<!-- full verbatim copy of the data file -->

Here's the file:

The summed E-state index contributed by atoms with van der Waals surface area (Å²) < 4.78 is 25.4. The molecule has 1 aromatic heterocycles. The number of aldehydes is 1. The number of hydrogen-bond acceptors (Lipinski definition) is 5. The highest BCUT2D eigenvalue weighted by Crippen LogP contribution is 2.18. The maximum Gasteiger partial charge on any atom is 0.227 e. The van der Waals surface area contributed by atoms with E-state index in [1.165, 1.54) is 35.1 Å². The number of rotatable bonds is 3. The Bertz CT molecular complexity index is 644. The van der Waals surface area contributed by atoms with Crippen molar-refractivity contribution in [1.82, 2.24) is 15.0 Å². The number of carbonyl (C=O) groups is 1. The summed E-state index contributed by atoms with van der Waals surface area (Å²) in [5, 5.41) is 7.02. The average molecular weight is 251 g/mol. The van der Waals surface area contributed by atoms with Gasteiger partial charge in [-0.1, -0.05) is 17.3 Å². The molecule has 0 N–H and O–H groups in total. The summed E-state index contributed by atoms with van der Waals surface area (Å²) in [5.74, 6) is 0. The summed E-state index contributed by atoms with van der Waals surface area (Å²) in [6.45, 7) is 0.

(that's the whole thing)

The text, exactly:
The summed E-state index contributed by atoms with van der Waals surface area (Å²) < 4.78 is 25.4. The molecule has 1 aromatic heterocycles. The number of aldehydes is 1. The number of hydrogen-bond acceptors (Lipinski definition) is 5. The highest BCUT2D eigenvalue weighted by Crippen LogP contribution is 2.18. The maximum Gasteiger partial charge on any atom is 0.227 e. The van der Waals surface area contributed by atoms with E-state index in [1.165, 1.54) is 35.1 Å². The number of rotatable bonds is 3. The Bertz CT molecular complexity index is 644. The van der Waals surface area contributed by atoms with Crippen molar-refractivity contribution in [1.82, 2.24) is 15.0 Å². The number of carbonyl (C=O) groups is 1. The summed E-state index contributed by atoms with van der Waals surface area (Å²) in [5, 5.41) is 7.02. The average molecular weight is 251 g/mol. The van der Waals surface area contributed by atoms with Gasteiger partial charge in [-0.1, -0.05) is 17.3 Å². The molecule has 0 N–H and O–H groups in total. The summed E-state index contributed by atoms with van der Waals surface area (Å²) in [5.74, 6) is 0. The summed E-state index contributed by atoms with van der Waals surface area (Å²) in [6.45, 7) is 0.